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Cultural Baggage

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on 30 June 2014

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Transcript of Cultural Baggage

About the author
Quotes
- “ think for yourself “ “always ask why “
Those can be used in position papers related to conformity and cultural globalization in the sense that some scholars argue that globalization is localizing foreign traditions, blending cultures, and importing foreign thoughts and beliefs from one place to another. People, especially teenagers, become followers of any foreign thought or trend without asking about the reason or the logic behind it.
- “The race of “none” marches on”
Is globalization powerful enough to impose that idea of the "race of none” where people won’t belong to a certain ethnic group or religion as the world is becoming more open to new ideas and beliefs?



Response
Summary
In Barbara Ehrenreich’ s article “Cultural Baggage”, the author starts wondering about the quick answer she gave to an acquaintance when she was asked about her religious heritage. First, she starts remembering her different origins which made it hard to decide where she really belongs. Second, she realized that the major reason behind not belong to an ethnic group was that her parents believed in trying new different things, which in turn gave Ehrenreich a multicultural identity and made her feel that she belong or believe in anything. Finally, the author explained that she thought that by marrying a man with the same origins as her ancestors, her children won’t have that feeling of loss that she had, and that they will belong to an ethnic group or a religion, yet the children didn’t have affiliation to any religion, for their ancestors themselves didn’t hold to religious traditions. She later concludes that heritage is not just about religious or ethnic traditions, and that there are other elements of the human tradition that can he inherited from generation to generation, and they are as important as religious traditions.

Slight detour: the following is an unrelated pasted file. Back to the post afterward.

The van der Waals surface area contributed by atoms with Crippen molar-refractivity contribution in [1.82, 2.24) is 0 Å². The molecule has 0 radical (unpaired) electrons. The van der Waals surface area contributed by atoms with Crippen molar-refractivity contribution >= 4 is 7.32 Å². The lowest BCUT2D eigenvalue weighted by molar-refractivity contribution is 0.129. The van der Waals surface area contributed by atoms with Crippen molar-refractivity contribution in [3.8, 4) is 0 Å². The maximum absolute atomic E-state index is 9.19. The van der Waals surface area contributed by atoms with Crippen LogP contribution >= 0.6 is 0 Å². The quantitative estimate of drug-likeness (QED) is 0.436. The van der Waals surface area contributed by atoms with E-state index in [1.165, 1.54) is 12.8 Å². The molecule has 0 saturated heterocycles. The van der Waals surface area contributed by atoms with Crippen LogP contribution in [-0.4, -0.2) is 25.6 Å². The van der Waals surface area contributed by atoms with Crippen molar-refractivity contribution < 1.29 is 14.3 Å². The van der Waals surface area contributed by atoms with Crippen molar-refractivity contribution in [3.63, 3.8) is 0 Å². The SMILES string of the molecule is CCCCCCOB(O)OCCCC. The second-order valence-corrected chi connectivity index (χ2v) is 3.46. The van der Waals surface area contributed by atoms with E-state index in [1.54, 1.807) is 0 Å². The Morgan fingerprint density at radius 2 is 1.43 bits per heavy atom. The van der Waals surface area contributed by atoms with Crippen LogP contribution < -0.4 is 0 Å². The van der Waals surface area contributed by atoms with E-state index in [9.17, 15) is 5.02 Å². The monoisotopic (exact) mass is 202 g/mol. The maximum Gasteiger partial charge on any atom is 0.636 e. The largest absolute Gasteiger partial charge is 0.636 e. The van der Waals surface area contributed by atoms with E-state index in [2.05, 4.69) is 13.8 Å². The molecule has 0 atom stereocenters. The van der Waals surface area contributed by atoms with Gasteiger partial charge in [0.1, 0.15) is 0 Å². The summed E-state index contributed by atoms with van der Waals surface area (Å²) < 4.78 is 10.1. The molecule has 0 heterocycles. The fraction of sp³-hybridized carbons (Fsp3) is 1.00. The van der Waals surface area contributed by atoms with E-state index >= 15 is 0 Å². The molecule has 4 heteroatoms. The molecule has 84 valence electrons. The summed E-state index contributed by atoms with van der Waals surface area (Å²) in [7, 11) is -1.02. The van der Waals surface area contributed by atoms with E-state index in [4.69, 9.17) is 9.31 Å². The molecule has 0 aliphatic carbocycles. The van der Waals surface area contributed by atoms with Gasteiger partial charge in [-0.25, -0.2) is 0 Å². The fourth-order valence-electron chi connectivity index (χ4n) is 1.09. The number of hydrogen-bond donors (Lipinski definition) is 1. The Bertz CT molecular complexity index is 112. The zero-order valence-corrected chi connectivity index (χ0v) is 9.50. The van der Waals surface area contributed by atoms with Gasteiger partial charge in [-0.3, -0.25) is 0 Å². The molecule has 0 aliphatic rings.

Mohammad Mhaisen
Mirna Sameh
Abdullah Sousy
Ali Jaffal
Cultural Baggage
Barbara Ehrenreich
Born 1941 in Butte, Montana
A self described socialist and feminist with a PhD in Biology from Rockefeller University
She used her scientific training to investigate a broad range of social issues : health care ,the plight of the poor, the condition of women around the world
Bitter critiques are shown in her books about American health care such as - The American Health Empire - Complaints and Disorders - For Her Own Good
In 2001 she published the award winning book "Nickel and Dimed: on (NOT) getting by in America"
She also contributed to many magazines including Nation, Esquire, Radical America, and The New York Times

We personally think that the concepts such as “skepticism, curiosity and wide eyed ecumenical tolerance”, that the author thinks are more important than religious beliefs, can be found within any religion or ethnic group. At least she won’t be feeling lost as a child as she used to feel. In addition, the values that the author mentioned are not enough to build a human’s world with guidelines, do's and don'ts . She gave her own perspective of heritage because she wasn’t exposed to a real tradition with a family that believes in their religious indigenous traditions.
Questions
1- What is the name of the author?
a) Margolis
b) Ehrenreich
c) Giddens

2- What was the main idea/central theme of the article?
a) Language
b) Heritage
c) Family

3- What year was the author's award winning book ""Nickel and Dimed: on (NOT) getting by in America" published?
a) 1995
b) 2007
c) 2001
Full transcript